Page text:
In order to receive the maximum effects of a good power workout, it takes more to prepare for your training session than just eating before and after. Your whole day of consumption should be geared towards preparation and recovery from your workout. Scale down your calorie intake when you’re not training and increase your calories on the days that you do. However, the worst misdeed you can commit after a workout is not to feed your body.


You have probably heard it all before: eat more protein. But why is that? Well, depending on your goals, your protein consumption should be at least 0.9 grams per day-per pound of your body weight. If your desire is to lose or maintain your weight, cut down your calories, not your protein. If not, you’ll end up losing muscle mass. According to nutrition and dietetic experts, the standard active adult should eat between 0.55 and 0.8-grams per pound-per day.


Don’t forget to eat carbs too. Carbs burn faster than protein, and they provide something vital during your training: energy. Carbs are vital for your glycogen supplies inside the muscle, which (especially during intense training); your body utilizes this as a key source of energy. In light of things, just make certain you eat wholesome complex-carbs, like beans or quinoa. Don’t let the sugar high fool you. You may get a rush in the beginning by indulging in a sugary snack, but you will be let down rather quickly.


1. Eat plenty of fruit. It’s brimming with dietary fiber and keeps you regular as well, which is great for your digestive tract.

2. Don’t think meat is your only source of protein. There is protein in legumes, vegetables, broccoli, brown rice and other healthy dishes. Skinless chicken is not the be-all-end-all for a good dose of protein.

3. Forget about wheat. This isn’t just about celiac disease. Many individuals, up to a certain degree, have gluten intolerance. It may not seem too serious right now; nonetheless, gluten can eventually do a job on your intestines.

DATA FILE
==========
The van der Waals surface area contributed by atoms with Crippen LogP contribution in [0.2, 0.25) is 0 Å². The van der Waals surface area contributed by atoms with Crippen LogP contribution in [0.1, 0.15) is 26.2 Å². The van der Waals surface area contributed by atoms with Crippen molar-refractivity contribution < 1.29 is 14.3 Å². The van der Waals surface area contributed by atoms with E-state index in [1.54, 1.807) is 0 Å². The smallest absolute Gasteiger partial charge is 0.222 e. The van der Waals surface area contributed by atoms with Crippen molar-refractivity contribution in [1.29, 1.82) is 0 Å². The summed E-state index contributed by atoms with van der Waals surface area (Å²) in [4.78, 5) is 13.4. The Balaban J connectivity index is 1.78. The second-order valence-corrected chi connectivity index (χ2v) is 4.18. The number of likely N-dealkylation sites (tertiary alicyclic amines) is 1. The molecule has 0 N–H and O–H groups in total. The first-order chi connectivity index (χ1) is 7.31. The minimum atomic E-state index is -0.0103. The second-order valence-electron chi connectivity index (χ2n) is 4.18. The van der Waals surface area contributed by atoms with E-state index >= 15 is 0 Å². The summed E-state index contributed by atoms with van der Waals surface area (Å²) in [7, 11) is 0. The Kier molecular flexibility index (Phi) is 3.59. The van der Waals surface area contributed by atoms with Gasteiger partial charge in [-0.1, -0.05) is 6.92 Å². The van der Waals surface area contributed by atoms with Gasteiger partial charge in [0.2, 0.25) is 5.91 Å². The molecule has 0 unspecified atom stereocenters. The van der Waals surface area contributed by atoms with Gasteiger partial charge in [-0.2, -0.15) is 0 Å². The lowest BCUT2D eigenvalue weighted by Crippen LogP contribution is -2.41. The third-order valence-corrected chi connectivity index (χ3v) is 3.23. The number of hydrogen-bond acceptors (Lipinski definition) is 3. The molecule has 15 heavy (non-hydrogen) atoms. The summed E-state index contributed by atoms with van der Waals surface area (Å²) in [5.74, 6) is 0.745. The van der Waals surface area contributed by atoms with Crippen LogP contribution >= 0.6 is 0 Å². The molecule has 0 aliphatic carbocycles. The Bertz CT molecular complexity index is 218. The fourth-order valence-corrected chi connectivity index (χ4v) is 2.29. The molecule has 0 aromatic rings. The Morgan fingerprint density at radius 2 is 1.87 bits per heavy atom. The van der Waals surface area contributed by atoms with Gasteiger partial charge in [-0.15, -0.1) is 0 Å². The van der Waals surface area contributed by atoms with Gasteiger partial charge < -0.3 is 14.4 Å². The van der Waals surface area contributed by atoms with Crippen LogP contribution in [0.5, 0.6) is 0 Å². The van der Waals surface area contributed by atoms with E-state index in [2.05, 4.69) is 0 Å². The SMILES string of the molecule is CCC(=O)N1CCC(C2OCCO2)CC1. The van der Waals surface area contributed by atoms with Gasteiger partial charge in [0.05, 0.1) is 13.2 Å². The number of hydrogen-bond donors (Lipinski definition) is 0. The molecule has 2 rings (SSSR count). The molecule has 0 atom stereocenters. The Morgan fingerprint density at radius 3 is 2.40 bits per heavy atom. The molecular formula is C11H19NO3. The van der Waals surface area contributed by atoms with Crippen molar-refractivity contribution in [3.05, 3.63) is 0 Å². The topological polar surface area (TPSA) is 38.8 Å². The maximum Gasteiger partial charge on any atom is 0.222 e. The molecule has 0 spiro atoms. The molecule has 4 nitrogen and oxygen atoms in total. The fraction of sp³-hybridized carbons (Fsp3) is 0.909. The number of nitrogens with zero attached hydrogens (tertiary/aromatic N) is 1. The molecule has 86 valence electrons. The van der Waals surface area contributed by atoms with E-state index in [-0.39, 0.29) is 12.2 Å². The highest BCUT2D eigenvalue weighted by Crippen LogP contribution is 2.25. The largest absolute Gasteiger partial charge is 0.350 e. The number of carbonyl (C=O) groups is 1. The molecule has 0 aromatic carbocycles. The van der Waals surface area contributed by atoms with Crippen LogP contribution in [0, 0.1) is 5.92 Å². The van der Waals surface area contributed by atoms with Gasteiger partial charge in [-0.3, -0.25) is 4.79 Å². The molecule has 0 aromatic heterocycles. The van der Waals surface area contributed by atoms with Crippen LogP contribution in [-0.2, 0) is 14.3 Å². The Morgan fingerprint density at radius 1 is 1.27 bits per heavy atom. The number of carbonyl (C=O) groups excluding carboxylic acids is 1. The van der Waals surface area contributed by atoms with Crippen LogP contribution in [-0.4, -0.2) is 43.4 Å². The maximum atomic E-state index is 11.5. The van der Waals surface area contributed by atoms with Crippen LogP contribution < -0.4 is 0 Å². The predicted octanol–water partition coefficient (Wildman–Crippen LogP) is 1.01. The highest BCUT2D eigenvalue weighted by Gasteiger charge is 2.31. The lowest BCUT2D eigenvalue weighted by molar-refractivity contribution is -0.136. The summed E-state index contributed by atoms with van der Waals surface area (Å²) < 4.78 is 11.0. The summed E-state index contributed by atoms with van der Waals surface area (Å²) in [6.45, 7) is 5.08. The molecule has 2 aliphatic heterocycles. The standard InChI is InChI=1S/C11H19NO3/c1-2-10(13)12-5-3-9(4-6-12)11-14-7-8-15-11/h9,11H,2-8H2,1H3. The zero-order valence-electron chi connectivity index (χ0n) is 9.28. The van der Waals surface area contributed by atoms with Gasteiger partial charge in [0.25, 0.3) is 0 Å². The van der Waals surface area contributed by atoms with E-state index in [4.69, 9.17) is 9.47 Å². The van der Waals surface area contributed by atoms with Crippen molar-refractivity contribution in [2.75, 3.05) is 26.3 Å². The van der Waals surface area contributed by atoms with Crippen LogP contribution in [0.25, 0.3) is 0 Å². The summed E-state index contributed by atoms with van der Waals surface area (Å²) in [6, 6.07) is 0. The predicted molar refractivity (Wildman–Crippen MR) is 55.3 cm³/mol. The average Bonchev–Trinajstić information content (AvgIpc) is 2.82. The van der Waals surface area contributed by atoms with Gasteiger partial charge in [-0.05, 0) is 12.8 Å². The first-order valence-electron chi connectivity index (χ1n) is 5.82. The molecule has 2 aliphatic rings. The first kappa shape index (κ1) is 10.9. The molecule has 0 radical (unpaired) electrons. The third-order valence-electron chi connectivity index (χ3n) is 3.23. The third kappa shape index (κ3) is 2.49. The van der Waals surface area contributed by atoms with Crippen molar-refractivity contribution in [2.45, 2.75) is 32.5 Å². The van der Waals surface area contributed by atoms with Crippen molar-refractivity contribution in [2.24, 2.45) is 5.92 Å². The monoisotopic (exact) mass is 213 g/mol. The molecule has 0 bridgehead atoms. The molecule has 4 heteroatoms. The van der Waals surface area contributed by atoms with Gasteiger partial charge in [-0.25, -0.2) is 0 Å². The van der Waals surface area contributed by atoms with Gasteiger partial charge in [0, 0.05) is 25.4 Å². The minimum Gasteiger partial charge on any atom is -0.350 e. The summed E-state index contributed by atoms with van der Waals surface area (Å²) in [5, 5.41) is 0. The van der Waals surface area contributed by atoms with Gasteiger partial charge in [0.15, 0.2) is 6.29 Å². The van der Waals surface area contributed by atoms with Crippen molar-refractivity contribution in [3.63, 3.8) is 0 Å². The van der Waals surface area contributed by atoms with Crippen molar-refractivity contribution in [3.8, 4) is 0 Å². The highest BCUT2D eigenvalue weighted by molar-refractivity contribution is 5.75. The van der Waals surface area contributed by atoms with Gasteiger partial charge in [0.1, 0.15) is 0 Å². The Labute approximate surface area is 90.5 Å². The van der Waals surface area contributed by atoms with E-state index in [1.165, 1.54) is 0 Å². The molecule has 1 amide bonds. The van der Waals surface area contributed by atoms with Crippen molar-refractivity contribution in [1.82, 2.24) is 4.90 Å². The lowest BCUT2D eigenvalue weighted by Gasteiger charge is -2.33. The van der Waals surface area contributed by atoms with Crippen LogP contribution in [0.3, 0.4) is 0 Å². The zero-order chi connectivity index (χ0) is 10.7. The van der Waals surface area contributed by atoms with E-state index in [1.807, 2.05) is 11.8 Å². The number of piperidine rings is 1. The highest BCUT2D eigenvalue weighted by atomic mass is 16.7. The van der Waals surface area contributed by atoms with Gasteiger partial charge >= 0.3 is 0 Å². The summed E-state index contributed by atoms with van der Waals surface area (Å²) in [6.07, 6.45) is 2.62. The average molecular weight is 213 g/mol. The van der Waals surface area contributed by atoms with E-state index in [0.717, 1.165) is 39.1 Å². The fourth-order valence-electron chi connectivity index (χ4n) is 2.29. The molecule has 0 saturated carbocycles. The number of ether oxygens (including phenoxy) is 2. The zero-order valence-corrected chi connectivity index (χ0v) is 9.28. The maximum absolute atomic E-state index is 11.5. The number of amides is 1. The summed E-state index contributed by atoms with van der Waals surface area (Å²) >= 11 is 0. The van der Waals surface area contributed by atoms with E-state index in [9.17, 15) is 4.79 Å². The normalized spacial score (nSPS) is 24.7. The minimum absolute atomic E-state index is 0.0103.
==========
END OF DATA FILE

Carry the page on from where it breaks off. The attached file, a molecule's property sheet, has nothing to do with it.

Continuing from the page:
4. Eat raw vegetables. This is where most of the nutritional value is, and they don’t taste bad either!

5. Sure, you’ve seen the commercials and heard your parents tell you since you were a kid to drink milk. However, cows from non-organic farms could be ingesting loads of synthetic hormones that you should stay away from. Moreover, roughly 65% of people have difficulty digesting lactose, the sugar in milk, following childhood. As a substitute, try rice, oat, or almond milk. These three have much less impediments than cow’s milk.


Now that you have read about the “5 Things For Eating While You Exercise,” you have to allow yourself a bit of naughtiness. A candy bar from time-to-time is a welcome reward and just fine, and keep in mind that not all calories are alike. Carbs are fast fuel and your body can easily absorb them quickly. Proteins are another story and take more effort. The effort required for your body to process those calories would burn up to 30% of them (in contrast to 5% to 10% of carbs). Look at it this way, 1,000 calories of pasta is equal to roughly 920 calories; however, 1,000 calories of chicken will be only 700 calories. So eating protein is like training or working out!

Carbs are converted to glucose and along with it releases insulin. Insulin is what controls glucose; nevertheless, it also tells the body to store fat when there is an over abundance of the stuff. Less insulin spikes means your body will burn calories better. Of course, this does not imply that the effects of eating a candy bar will differ; however, if you follow-up with the right foods, it does help!